We worked with those 10 foundations and created a new story. It has a plotline. It has the equivalent of “it was a dark and stormy night.” It sets the stage. It has characters. It has mechanisms that are operative in the universe. It has bad guys in the narrative. It follows a narrative outline, but it isn’t the old story: One kid, highly motivated by a caring teacher, pulls himself up by his bootstraps and becomes Bill Gates. That is the narrative we tend to tell ourselves. Tinkering around with that narrative is not going to get you anywhere, but substituting a different story—and, we would say, an empirically tested story—can be demonstrated to get people to a different place where they appreciate that the system needs to be changed if you want better outcomes for most kids.
RM: What would be the replacement story? I mean, that dominant narrative that you and I have talked about before—the basic “bootstraps” narrative that is deeply embedded in everybody’s psyche in this country, and even in the psyches of people who come to this country. What do you try to replace that with, and why?
SNB: The first thing I would say is that we have new tools that explain this, which will be up on our website by the time you post this story, and I can send you links to that. So, there is both a message memo and toolkit that explain this new story. But, basically what the story does is it first makes it clear why education is a public good that society needs in order to move forward. The distinction is between education as an individual product that one acquires as a consumer. It sounds very simple when you think about it, but that assertion of publicness is almost invisible in media coverage of education and, to some extent, in nonprofit groups’ own messaging.
RM: We’ve talked previously about the idea of needing to repeat the new story and stick to it over time. Can you talk a little bit about that as a function of communication and how important it is and how it occurs?
SNB: What’s really important is telling a complete story over time and using that story, that same story, to explain multiple policy objectives. What we are doing wrong is thinking we have to have a different story for every policy ask. What a core story does is to create a way of understanding how an issue works that would then allow you to see why multiple policy prescriptions would address that reality. There isn’t enough time or money in the world to advance every policy ask with a new story, and people can’t absorb that. So, I think that’s a fundamental mistake that we are making.
RM: I will hear people working on the same issue, portraying that issue in many different ways, and there’s a different assumption base behind each of the ways that it’s portrayed.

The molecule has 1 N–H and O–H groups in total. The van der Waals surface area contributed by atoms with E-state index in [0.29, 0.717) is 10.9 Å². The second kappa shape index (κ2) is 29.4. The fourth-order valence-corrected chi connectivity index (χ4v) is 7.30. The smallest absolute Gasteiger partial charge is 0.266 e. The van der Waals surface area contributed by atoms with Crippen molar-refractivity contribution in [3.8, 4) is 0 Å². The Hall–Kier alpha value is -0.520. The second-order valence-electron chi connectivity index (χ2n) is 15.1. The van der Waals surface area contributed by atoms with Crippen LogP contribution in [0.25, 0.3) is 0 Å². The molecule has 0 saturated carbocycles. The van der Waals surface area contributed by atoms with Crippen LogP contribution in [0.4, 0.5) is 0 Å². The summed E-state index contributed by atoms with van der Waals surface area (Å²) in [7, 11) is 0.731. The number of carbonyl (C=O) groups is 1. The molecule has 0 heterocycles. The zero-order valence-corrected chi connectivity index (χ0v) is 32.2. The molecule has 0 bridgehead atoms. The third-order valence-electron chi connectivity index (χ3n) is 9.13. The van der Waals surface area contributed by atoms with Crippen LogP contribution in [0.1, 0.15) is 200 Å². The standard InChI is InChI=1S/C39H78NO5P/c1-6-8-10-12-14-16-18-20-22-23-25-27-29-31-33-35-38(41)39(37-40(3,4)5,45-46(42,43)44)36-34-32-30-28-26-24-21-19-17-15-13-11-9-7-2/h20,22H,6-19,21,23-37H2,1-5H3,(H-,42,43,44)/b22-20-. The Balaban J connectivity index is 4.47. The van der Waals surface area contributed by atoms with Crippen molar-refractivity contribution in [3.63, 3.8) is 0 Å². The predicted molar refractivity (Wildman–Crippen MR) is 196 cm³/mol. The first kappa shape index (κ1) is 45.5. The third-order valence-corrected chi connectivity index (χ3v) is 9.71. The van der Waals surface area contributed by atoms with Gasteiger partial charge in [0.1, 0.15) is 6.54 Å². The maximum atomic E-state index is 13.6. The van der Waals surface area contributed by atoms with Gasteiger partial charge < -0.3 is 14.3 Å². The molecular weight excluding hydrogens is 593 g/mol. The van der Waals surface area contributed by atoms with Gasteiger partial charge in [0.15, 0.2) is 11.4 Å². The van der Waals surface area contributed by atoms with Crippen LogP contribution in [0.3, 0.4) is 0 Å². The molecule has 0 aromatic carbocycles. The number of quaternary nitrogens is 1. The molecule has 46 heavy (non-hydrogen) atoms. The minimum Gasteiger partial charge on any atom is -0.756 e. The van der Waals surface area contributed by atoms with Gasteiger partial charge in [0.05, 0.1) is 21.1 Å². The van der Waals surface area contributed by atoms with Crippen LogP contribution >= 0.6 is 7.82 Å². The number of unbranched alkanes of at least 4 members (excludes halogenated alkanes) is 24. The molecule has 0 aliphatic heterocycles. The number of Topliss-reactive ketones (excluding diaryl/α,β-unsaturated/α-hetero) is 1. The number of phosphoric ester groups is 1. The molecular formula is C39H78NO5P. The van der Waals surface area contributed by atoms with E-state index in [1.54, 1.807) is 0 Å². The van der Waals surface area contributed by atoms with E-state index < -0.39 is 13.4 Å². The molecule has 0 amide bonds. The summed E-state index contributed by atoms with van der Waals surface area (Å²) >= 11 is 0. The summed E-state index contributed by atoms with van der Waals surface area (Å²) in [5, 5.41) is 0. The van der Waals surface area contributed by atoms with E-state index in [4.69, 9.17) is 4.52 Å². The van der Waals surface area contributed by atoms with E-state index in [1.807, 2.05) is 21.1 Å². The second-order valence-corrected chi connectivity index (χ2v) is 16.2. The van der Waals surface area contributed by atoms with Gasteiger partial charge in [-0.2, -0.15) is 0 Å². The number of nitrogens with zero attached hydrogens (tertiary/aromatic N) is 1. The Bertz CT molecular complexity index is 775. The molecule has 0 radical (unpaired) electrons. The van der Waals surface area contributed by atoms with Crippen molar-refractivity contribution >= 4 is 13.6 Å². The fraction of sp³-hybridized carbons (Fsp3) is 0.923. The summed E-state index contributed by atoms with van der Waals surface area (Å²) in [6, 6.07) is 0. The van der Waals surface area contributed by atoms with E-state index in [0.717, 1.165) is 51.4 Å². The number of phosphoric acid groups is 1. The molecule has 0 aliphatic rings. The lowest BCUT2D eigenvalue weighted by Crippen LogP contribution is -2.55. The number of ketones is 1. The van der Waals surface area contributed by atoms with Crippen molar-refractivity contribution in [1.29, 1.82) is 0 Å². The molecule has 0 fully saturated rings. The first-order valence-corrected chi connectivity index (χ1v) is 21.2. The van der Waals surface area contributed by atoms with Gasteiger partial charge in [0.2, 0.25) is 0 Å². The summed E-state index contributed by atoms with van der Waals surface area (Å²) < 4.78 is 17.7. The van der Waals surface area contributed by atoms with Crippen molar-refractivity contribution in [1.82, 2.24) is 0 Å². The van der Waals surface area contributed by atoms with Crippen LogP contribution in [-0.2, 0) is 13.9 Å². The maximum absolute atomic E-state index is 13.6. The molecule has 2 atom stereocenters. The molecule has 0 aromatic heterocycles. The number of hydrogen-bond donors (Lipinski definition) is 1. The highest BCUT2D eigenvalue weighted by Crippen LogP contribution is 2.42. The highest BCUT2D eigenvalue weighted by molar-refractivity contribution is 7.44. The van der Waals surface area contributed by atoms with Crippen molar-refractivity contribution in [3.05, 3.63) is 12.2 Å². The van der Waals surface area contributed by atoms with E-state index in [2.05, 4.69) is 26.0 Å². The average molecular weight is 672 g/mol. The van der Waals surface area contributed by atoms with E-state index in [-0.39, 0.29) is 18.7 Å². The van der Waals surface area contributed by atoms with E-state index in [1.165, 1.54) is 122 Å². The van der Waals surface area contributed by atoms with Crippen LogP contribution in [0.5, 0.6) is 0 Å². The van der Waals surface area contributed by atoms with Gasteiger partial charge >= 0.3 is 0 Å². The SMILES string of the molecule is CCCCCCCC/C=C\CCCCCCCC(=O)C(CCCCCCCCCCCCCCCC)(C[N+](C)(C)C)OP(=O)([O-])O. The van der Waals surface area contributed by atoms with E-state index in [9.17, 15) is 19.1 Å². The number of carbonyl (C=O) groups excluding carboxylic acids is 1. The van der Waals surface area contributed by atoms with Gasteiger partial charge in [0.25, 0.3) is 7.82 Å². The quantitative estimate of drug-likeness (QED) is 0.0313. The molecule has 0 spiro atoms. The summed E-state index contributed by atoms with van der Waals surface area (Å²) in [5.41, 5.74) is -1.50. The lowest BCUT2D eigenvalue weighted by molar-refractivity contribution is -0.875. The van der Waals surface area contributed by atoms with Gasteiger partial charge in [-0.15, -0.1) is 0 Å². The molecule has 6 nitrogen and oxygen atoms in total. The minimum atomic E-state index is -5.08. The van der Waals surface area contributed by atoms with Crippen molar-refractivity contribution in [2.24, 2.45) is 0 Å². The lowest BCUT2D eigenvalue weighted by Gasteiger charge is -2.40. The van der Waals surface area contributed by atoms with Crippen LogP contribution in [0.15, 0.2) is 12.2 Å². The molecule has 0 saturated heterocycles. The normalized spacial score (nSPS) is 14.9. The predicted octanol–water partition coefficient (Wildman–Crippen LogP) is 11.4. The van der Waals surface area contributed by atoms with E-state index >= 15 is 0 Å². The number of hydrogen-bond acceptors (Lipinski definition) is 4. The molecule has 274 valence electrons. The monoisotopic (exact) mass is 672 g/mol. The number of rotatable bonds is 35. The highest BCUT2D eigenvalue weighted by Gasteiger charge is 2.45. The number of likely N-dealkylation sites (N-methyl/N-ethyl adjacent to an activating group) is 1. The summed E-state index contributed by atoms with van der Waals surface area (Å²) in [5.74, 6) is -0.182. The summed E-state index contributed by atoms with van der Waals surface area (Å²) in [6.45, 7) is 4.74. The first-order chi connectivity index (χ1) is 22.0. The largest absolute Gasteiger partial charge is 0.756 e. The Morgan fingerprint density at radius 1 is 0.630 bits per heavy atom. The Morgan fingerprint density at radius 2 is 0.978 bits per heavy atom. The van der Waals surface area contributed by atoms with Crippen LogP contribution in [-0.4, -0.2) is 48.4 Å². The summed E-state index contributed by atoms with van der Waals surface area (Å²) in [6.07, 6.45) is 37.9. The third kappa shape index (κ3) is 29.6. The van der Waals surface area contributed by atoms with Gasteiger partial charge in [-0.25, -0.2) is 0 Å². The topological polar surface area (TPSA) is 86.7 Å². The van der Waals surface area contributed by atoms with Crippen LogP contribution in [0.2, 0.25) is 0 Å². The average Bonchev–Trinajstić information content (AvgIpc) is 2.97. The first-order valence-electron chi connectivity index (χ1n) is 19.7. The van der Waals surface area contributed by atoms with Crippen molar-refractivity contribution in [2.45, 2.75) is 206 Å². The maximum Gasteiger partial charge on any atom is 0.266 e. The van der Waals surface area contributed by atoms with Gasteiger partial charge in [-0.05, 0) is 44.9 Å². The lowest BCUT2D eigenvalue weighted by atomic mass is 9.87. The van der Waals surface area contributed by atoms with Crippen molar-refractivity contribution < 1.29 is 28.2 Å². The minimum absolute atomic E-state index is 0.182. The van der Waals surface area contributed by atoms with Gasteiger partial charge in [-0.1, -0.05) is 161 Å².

SNB: Yes. You know, I would say that there’s a corollary to this, Ruth, which is that we think that we’re branding, not framing. And, so, we think that often that it’s childcare against children’s oral health. Well, that’s ridiculous. If you understood what children need, you would be able to see why quality childcare is important and why a child needs access to regular dental care. You want to move towards the story that lifts all boats, instead of thinking that nonprofit issues are like Coke and Pepsi and if mine moves forward, yours has to fail. That’s a bad conceptual orientation.
RM: Going back a bit, when you talk about empirically testing communications, what does that entail?
SNB: Here is where I really feel that we have not made the progress that we should as a sector. First, communications is seen as an art, not a science, and if it’s an art then my idea of how to engage people is just as good as yours. If it’s a science, then when you have your opinion, I should be able to say, “Prove to me that that’s going to work for me.” So, FrameWorks is definitely in the empirical camp.
In the science camp, we think the artistry comes once you kind of know what the message is. Then, you want creative people to be able to implement that, to execute it in multiple ways. But right now, what you’ve got is that all research is considered equal. One person’s two focus groups are the same as another group’s serious experimental survey. And, the lack of rigor in that work and in our reflection on that work is killing us. So, I think that we, as a sector, need to step back and look at how we view communications as an integral part of policy advocacy and how we require rigor in the execution of communications research.
RM: It really is a huge idea, and in some ways revolutionary for the sector. But, it adheres in some ways to some of the trends, which is to look at research, at least to inform what you’re doing, to depend a little bit more on data to help you design the way you’re going to go about doing something. In communications, what I feel like I see a lot is that people actually do that in their fundraising, but they do not necessarily bother to do that in their advocacy.
SNB: Yeah, we’re often called in to talk to people’s direct mail consultant. The direct mail formula is directly counter to what social scientists say should be an issue narrative. So, they’re writing things that are “send money or this x will die.” It doesn’t matter whether it’s manatees or child abuse victims. We’ve actually worked with some direct mail folks and said, you know, a better story would be a story that explains the underlying mechanism—so, why are critters in the oceans being pushed closer to the coastlines where they’re being caught, and, so, they become more vulnerable with what’s going on there, and, then, what are some of the solutions that would prevent them from being caught in nets, like bycatch.